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NARAYENSWAMI v. DEOGU.P. G., Jaffna, 16,127.
Meddling with suitor or witness—Scope and meaning of s. 5 of Ordinance„ No. 11 of 1894.
Under section 5 of Ordinance No. 11 of 1894 “ any person who“ without any lawful excuse attempts by words, signs, or otherwise“ to meddle with any suitor or other person having business in any“ Court ” is guilty of an offence—
Semble, per Lawrie, J., that an attempt to meddle with asuitor or other person having business in any Court, in order to-constitute an offence under this section, must be made “ in aCourtand the section is intended to punish those who by wordsor signs in Court attempt to prompt or to check the utterances ofa man in the witness box.
Observations by Lawrie, J., on the scope and meaning ofsection 5 of Ordinance No. 11 of 1894.
r j facts of the case sufficiently appear in the judgment.
Domhorst, for appellant.
,Our. adv. mitt.
20th February, 1896. Lawexe, J.—
The preamble to the Ordinance No. 11 of 1894 states that it waspassed to check “ the mischief caused by touts and vagrant“ meddling with parties who seek redress in courts of justice,”and the 5th section enacts that ‘-sany person who without lawful“ excuse accosts or attempts by words, signs, or otherwise to meddle“ with any suitor or other person having business in any court,“ shall he guilty of an offence, and be liable on conviction to be
February 18and 20*
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14m. f‘ punished with a fine not exceeding Rs. 100.” This section seemsFebruary 20. me t0 be full of difficulties. What is the meaning ofLawns, 3“ acoost ”? Do& it imply that the person accosted, and the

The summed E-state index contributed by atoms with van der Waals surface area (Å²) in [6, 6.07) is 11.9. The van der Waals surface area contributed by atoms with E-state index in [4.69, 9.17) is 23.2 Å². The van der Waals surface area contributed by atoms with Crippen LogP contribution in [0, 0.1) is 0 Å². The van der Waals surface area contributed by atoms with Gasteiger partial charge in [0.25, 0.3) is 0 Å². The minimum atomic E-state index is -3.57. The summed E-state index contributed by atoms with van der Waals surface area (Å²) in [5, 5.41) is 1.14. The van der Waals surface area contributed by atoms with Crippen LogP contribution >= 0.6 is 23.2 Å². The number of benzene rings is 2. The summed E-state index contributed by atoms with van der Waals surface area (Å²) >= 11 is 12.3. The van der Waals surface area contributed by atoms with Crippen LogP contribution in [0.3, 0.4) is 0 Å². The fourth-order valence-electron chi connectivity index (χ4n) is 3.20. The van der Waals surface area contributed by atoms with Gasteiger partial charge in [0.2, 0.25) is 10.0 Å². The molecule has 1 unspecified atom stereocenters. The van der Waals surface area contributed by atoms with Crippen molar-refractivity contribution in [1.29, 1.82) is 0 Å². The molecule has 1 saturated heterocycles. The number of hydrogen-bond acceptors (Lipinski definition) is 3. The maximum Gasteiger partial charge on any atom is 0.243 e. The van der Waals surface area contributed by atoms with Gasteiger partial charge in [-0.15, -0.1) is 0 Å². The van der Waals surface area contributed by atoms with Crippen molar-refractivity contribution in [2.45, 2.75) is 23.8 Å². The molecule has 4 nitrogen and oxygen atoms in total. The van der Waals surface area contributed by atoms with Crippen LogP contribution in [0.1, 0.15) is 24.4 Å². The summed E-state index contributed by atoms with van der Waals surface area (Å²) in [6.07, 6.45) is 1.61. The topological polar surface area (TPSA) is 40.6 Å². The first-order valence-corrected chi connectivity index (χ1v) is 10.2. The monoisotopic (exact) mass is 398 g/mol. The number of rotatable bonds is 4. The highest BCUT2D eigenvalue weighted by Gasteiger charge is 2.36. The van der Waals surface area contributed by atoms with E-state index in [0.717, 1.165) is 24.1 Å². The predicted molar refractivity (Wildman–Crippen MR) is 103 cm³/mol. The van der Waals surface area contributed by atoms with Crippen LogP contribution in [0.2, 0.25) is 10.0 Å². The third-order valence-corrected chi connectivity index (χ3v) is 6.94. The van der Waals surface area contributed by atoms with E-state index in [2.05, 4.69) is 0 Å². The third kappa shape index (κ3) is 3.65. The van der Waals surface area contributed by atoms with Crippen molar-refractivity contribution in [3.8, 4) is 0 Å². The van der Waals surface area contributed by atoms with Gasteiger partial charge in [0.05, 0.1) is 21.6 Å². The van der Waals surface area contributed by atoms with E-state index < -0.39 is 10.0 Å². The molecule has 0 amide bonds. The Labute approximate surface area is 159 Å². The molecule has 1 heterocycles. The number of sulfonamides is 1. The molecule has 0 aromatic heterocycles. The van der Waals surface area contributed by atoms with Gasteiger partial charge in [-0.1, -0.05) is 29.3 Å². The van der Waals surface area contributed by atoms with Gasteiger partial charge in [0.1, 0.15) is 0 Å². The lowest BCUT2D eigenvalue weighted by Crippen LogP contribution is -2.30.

person accosting, were up to that moment strangers to each other ?Perhaps it does. I. may accoBt a stranger. I speak to an acquain-tance. Then, withih what time of the institution of a suit is asuitor placed, as it were, in “ quarantine ?” How many hoursbefore the action is brought is it an offence to accost him ? Doesthe prohibition last during all the years of a protracted litigation ? 'It is to be noticed that this Ordinance does not limit, the offenceof accosting to a talk relating to the matter of the action. Themere fact of being a suitor seems to invest the man with a certainSanctity. Then, again, is it unlawful to accost a suitor at anyplace in the Colony ? or is it unlawful only in or near the Court ?May a villager in the country about to seek redress at Hulftsdorpbe spoken to by his friends in the village ? May they thenconfuse him. with unprofessional advice ? or does the unlawful-.ness begin when the journey courtwards has commenced ? or is' the offence committed only when the intruding suitor reachesthe . precincts of the Court ? What is a “ lawful excuse ” foraccosting? Will relationship, will old acquaintance, serve as anexcuse ? Is. it a lawful excuse that the accoster is anxious toserve his- friend or employer, Mr. A, the proctor, and to get him' a fee, or that he thinks but meanly of Mr. B, and fears that thesuitor will loose his cause if he employs him ? I cannot,answer these questions. In this case, the accused is charged withhaving, without lawful excuse, meddled with Aram Lazarus,who was a suitor in case No. 16,023, Police Court, Jaffna. This isvery vague. It does not even say that the meddling had any-■ thing to do with the cause, or that the cause was then pending.Prom the context of section 5 it looks as if the attempt by wordsor signs, &c., to meddle must be made “in a Courtthat thesection may be intended to punish those who by words or signsin Court attempt to prompt or to check the utterances of a manin the witness box. In the present case Lazarus, who is said to.have been meddled with, made no complaint. He did notobject to the interference. He says he has known the accusedall his life; that he is his godfather, a person privileged to give"advice. At the most, all that this officious godfather did was torecommend Lazarus to engage the services of one proctor ratherthan those of another proctor. Hence this prosecution. Theproctor who was not employed is the virtual complainant. Icannot hold it proved that the accused committed any offence.I acquit him.
NARAYENSWAMI v. DEOGU